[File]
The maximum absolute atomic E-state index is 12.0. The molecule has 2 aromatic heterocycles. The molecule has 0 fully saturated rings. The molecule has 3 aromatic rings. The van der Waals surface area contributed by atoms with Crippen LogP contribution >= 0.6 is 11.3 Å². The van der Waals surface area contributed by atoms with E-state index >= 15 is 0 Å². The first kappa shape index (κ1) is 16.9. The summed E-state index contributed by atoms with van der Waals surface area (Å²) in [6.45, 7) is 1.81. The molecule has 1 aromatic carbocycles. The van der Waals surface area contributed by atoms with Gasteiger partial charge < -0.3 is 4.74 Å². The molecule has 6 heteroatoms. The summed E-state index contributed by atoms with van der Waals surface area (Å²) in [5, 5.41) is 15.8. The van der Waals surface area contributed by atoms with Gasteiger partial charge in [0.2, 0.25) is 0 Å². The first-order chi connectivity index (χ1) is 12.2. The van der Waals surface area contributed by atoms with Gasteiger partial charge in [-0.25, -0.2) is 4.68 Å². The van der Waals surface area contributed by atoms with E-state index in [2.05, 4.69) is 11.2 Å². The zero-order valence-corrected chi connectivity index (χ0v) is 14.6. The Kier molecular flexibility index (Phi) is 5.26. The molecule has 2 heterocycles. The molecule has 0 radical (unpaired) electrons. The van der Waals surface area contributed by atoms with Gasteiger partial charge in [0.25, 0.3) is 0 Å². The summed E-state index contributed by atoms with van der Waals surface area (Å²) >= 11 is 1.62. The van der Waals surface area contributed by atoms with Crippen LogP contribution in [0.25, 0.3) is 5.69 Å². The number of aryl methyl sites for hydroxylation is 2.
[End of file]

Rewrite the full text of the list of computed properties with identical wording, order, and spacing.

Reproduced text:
The maximum absolute atomic E-state index is 12.0. The molecule has 2 aromatic heterocycles. The molecule has 0 fully saturated rings. The molecule has 3 aromatic rings. The van der Waals surface area contributed by atoms with Crippen LogP contribution >= 0.6 is 11.3 Å². The van der Waals surface area contributed by atoms with E-state index >= 15 is 0 Å². The first kappa shape index (κ1) is 16.9. The summed E-state index contributed by atoms with van der Waals surface area (Å²) in [6.45, 7) is 1.81. The molecule has 1 aromatic carbocycles. The van der Waals surface area contributed by atoms with Gasteiger partial charge < -0.3 is 4.74 Å². The molecule has 6 heteroatoms. The summed E-state index contributed by atoms with van der Waals surface area (Å²) in [5, 5.41) is 15.8. The van der Waals surface area contributed by atoms with Gasteiger partial charge in [0.2, 0.25) is 0 Å². The first-order chi connectivity index (χ1) is 12.2. The van der Waals surface area contributed by atoms with Gasteiger partial charge in [-0.25, -0.2) is 4.68 Å². The van der Waals surface area contributed by atoms with E-state index in [2.05, 4.69) is 11.2 Å². The zero-order valence-corrected chi connectivity index (χ0v) is 14.6. The Kier molecular flexibility index (Phi) is 5.26. The molecule has 2 heterocycles. The molecule has 0 radical (unpaired) electrons. The van der Waals surface area contributed by atoms with Gasteiger partial charge in [0.25, 0.3) is 0 Å². The summed E-state index contributed by atoms with van der Waals surface area (Å²) >= 11 is 1.62. The van der Waals surface area contributed by atoms with Crippen LogP contribution in [0.25, 0.3) is 5.69 Å². The number of aryl methyl sites for hydroxylation is 2.